Throughout the history of the stock market, sales commissions have weighed on investors' results by skimming money off the top that could otherwise go toward buying shares of profitable stocks. Yet over the years, commissions have gotten a lot less onerous, as the rise of discount brokerage companies reduced what had been hundreds or even thousands of dollars going toward commissions and replaced them with deals that could often result in trades costing less than $10. Those smaller amounts made it possible even for small investors with modest savings to invest in the stock market.
Some brokerage companies have even offered commission-free trading to their clients. With some brokers, there are restrictions on the number of trades you can do, while others limit the types of investments that qualify for commission-free treatment. The question investors need to ask is whether commission-free deals are actually good for them, or whether the brokers in question intend to make up their lost commission revenue in other ways.
The history of commission-free trading
Unfortunately, many past commission-free trading deals have disappeared over the years. Wells Fargo's (NYSE:WFC) WellsTrade service, for example, used to offer 100 commission-free online trades per year, but as of April 2013, the bank took away that feature for newly linked brokerage accounts. Some smaller companies that used to offer free commissions have gone out of business entirely.
Yet there are still some offers out there. Bank of America's (NYSE:BAC) Merrill Edge, for instance, allows customers with $25,000 or more in combined bank or brokerage account cash balances to get 30 free trades each month. For those who don't have that much to invest, newer upstart companies like Robinhood and Loyal3 offer commission-free trades as well.
It's important, though, to look at the fine print before you pick a service. With Robinhood, for instance, trading has to happen by mobile device, and the no-commission treatment only applies to U.S.-listed and over-the-counter securities. Listed foreign securities have a $50 trade commission, according to its March 2015 fee schedule. Moreover, if you need broker assistance over the phone, you can expect a $10 commission. Similarly, Loyal3 has a limited array of stocks it offers.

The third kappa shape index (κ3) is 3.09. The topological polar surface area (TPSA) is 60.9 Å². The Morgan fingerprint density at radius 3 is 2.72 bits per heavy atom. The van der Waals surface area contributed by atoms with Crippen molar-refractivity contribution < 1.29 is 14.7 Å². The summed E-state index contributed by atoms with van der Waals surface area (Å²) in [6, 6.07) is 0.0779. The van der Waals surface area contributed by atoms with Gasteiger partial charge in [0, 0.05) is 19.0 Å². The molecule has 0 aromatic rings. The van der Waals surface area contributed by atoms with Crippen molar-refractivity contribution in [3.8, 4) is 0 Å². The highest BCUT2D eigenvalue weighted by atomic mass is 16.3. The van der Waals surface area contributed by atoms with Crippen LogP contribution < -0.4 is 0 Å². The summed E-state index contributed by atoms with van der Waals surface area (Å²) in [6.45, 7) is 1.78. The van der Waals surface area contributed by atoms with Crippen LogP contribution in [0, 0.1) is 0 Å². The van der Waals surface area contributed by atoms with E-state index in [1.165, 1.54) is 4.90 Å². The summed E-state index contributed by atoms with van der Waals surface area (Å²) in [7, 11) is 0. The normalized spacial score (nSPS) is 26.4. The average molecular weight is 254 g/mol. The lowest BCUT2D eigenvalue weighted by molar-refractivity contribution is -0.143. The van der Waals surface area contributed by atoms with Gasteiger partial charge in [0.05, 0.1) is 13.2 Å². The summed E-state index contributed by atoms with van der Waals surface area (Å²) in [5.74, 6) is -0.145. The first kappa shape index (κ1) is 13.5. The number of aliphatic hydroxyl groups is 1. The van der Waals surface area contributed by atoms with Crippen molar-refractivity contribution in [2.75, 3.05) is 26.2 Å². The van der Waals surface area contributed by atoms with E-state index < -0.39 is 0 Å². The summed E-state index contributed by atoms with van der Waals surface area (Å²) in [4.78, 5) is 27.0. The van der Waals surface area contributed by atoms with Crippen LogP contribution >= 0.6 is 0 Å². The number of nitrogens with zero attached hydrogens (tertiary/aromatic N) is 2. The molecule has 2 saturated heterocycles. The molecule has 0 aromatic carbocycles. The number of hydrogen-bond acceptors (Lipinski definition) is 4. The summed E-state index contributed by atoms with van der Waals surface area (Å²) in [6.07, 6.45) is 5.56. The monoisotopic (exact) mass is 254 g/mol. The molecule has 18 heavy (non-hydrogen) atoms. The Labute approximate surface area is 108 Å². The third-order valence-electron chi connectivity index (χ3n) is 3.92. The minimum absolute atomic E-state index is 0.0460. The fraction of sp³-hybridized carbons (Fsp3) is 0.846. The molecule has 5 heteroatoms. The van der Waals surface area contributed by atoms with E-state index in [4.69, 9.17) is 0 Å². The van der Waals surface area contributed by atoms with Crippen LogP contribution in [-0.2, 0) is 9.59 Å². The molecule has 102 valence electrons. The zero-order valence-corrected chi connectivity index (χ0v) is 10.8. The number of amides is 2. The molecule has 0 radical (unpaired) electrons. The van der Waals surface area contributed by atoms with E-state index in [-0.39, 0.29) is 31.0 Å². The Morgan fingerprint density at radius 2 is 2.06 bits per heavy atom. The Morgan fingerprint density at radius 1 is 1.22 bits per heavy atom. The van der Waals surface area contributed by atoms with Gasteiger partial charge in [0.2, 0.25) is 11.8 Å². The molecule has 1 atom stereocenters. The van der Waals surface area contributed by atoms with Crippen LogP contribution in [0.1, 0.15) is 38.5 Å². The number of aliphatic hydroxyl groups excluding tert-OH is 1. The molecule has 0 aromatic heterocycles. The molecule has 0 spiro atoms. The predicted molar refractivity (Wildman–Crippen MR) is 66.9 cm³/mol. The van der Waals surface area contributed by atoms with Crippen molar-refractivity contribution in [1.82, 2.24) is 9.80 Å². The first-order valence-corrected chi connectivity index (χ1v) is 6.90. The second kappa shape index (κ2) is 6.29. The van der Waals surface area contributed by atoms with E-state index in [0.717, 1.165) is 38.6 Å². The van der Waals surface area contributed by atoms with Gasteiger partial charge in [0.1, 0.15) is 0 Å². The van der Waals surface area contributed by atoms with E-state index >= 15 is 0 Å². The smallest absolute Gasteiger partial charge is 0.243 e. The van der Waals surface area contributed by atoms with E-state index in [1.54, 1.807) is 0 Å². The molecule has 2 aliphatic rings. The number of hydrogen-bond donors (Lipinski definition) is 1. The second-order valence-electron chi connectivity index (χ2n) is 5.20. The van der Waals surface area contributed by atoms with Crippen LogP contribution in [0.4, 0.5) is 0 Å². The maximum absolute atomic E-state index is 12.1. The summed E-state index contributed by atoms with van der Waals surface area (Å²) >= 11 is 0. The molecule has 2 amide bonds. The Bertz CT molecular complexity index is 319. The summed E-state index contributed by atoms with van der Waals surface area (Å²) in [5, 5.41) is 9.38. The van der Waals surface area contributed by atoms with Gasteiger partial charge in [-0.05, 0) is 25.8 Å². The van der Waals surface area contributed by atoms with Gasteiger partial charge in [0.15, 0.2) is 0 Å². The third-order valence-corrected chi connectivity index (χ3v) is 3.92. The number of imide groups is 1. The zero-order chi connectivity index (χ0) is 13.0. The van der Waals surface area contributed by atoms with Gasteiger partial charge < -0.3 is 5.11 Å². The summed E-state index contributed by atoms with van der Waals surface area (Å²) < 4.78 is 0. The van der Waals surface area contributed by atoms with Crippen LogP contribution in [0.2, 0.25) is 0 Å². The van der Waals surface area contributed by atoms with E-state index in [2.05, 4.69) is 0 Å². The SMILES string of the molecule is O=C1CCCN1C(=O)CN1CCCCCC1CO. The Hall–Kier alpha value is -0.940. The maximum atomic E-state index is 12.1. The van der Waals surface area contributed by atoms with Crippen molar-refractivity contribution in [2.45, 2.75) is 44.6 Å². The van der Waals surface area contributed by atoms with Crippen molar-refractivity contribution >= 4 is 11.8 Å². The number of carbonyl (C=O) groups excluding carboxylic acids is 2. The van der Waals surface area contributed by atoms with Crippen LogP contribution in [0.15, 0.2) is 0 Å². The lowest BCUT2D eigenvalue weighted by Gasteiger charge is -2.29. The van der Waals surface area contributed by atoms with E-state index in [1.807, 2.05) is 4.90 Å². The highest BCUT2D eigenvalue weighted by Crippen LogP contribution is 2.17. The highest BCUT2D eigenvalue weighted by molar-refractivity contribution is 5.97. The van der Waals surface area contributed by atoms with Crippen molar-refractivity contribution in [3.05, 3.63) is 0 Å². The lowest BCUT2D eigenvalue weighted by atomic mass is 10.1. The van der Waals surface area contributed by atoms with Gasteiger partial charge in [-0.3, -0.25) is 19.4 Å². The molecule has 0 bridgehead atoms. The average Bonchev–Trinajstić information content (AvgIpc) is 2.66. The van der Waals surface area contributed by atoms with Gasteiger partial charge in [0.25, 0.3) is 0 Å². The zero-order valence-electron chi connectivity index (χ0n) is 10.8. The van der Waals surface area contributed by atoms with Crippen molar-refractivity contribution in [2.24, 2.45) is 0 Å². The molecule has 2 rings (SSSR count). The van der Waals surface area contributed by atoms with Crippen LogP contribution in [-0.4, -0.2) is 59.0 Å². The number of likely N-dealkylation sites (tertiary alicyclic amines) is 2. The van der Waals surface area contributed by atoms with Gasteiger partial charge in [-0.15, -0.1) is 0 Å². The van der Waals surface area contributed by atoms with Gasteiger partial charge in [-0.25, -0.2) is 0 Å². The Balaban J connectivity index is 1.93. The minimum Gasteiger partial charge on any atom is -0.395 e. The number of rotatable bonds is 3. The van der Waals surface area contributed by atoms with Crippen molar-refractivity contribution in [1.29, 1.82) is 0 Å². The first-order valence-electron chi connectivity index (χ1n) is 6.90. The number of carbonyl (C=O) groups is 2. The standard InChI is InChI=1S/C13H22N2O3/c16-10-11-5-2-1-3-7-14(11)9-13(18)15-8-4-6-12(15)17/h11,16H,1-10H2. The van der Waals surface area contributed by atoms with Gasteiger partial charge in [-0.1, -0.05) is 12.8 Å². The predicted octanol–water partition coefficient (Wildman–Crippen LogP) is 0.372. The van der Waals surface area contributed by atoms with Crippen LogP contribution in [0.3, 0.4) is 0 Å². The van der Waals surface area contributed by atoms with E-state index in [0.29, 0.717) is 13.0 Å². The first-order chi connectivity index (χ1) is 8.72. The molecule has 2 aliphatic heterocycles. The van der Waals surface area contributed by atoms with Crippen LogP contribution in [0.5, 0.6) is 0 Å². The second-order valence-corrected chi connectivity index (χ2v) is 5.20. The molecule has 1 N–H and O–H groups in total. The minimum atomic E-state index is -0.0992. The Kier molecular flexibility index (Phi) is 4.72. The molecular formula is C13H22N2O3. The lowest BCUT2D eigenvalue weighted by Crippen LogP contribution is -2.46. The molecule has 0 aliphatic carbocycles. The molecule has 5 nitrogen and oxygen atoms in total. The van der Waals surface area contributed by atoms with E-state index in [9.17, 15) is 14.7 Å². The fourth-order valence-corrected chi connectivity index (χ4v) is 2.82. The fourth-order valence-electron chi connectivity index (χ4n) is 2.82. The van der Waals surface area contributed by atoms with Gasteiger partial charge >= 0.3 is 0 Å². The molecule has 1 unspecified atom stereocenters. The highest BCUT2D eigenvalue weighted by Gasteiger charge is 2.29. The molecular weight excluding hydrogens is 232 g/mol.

Exchange-traded funds and commissions
If you're not dead-set on trading individual stocks, then your commission-free offerings expand greatly. That's because a wide variety of brokers offer ETFs at no commission.
Some brokers have taken the opportunity to offer their own proprietary ETFs at no commission. For instance, Vanguard and Schwab (NYSE:SCHW) are among the companies that have built up extensive ETF portfolios and encouraged their customers to use them by offering commission-free purchases and sales.
Meanwhile, other brokers have gone outside their ranks to build partnership deals with third-party ETF providers. For instance, Fidelity has a deal with BlackRock's (NYSE:BLK) iShares to offer ETFs at no commission, while TD Ameritrade (NASDAQ:AMTD) offers more than 100 different ETFs from various providers, and E*Trade Financial (NASDAQ:ETFC) has a similar offering of third-party ETFs.
What's in it for them?
Of course, free commissions only make sense to brokers if they help generate business elsewhere. For Bank of America, the hope is that you'll have a big enough overall financial relationship with the bank to justify cheap commissions. Similarly, brokerage companies offering ETFs hope that you'll also do some commission-generating stock trading with them, and they can also benefit from the management fees ETFs charge on an ongoing basis.
The bigger question you should ask is whether free commissions are something you should take maximum advantage of. Remember that you don't have to use all of your free trades, and long-term investors probably shouldn't, especially if it would change your strategy to be more focused on trading in and out of stocks on a frequent basis.
Finally, make sure you don't assume that a commission-free arrangement will go on forever. Especially with smaller companies, business models don't always work out, and that can lead to the hassle of having to move assets back and forth repeatedly.
Competition in the discount brokerage arena has been a positive for investors. By making sure you understand the reasons behind a broker's decision to offer commission-free trading, you'll be best able to take advantage of the cost savings without getting snared by unanticipated consequences.
Dan Caplinger has no position in any stocks mentioned. The Motley Fool recommends Bank of America, BlackRock, TD Ameritrade, and Wells Fargo. The Motley Fool owns shares of Bank of America, TD Ameritrade, and Wells Fargo and has the following options: short April 2015 $57 calls on Wells Fargo and short April 2015 $52 puts on Wells Fargo. Try any of our Foolish newsletter services free for 30 days. We Fools may not all hold the same opinions, but we all believe that considering a diverse range of insights makes us better investors. The Motley Fool has a disclosure policy.